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Simple Things About a Budget

by Ord L. Morrow

Editor's note:
Rev. Ord Morrow was an assistant radio minister and conference speaker with Back to the Bible from 1959 through 1981. He taught Scripture and challenged his listeners in a way that provided the "nuts and bolts" needed to build a life honoring to the Lord.

I don't know the date this was written, but judging from the yellowed folder I found it in and the numbers on the example budget, I'm guessing it's from the mid to late 60's. Don't let that stop you! His common sense approach is timeless.

Possibly your income is $150.00 per week. Set up your budget so that you know how much must be put into each account each week. It may be that you will want to put your whole check in the bank. Sometimes this is wise, sometimes not. To handle money in any way takes some discipline. It may be better to put a part in the bank and to have some cash at the house, as long as you know what it is for.

I will give you a page of illustrations based on putting part of your check in the bank each week (or payday) and putting the other part in a box where you have some envelopes marked for each account. For instance--rather than to write a check each time for groceries, you place a certain amount each week (or payday) in an envelope marked "Groceries." This way a check need not be written each time groceries are needed. Discipline will need to be exercised that the grocery money is not spent for other things.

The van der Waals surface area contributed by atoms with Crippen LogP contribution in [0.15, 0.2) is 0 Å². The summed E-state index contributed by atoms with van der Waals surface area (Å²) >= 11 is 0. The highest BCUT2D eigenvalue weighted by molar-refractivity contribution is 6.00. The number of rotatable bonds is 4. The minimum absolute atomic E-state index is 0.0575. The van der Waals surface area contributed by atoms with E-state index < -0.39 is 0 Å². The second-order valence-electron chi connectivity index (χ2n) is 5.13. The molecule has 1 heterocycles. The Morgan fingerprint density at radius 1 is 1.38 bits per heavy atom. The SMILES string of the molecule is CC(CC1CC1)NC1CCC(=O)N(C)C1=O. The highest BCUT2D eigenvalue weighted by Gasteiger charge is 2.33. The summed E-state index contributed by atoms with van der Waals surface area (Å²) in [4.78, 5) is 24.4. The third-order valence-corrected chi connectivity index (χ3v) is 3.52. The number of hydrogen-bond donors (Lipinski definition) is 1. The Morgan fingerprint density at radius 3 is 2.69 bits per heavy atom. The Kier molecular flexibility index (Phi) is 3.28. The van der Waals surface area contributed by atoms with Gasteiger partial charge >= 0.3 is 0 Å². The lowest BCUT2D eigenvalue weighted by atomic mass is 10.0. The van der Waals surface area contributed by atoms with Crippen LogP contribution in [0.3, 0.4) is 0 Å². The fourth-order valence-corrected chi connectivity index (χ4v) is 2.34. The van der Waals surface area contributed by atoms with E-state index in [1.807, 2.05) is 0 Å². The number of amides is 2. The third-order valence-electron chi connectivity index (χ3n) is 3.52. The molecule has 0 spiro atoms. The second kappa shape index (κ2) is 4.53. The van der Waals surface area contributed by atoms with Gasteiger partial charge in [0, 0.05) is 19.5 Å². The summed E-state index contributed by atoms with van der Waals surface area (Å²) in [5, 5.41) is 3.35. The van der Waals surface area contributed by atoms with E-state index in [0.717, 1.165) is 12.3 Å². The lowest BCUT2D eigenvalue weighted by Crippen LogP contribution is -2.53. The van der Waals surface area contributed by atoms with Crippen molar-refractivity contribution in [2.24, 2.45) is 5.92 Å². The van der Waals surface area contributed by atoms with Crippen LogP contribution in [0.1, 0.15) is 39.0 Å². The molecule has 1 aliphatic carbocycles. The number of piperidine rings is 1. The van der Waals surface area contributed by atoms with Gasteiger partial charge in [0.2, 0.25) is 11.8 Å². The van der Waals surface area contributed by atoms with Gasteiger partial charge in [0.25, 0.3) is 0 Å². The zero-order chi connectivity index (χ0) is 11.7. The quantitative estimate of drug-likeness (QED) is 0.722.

A note book is necessary to keep track of the money in the bank. On the first page of the note book will be the total budget. Then each item in the budget has a page of its own. To illustrate: "Car" has a page for gas, expense and new (car). Each week (according to the sample budget) $5.00 will go in each of these items. So the first week will show car gas--$5.00, etc. As you carry out this system throughout the budget, you will know first what amount of money you have in any budget item and secondly, you will know at the end of the year how much you spent for any single item. When you spend money for any budget item, you adjust the book for that amount.

The first year you may have to borrow from one fund to be able to pay what you owe from another fund. Let us say that at the end of the month, you have $20.00 in the car gas fund. However, you receive a bill for $22.00. You may have to borrow $2.00 from the clothing fund so that your gas fund is not in the red. If however, you see that next month the gas fund will surely be less than $20.00 you may just want to put the gas fund in the red until the next pay check and balance it then. It may also indicate that you need more than $5.00 in the gas fund. By adjusting and watching you will have a working budget within the year. Your guessing days will be over--you will know what you have, what you owe, what you can pay and where your money is going.

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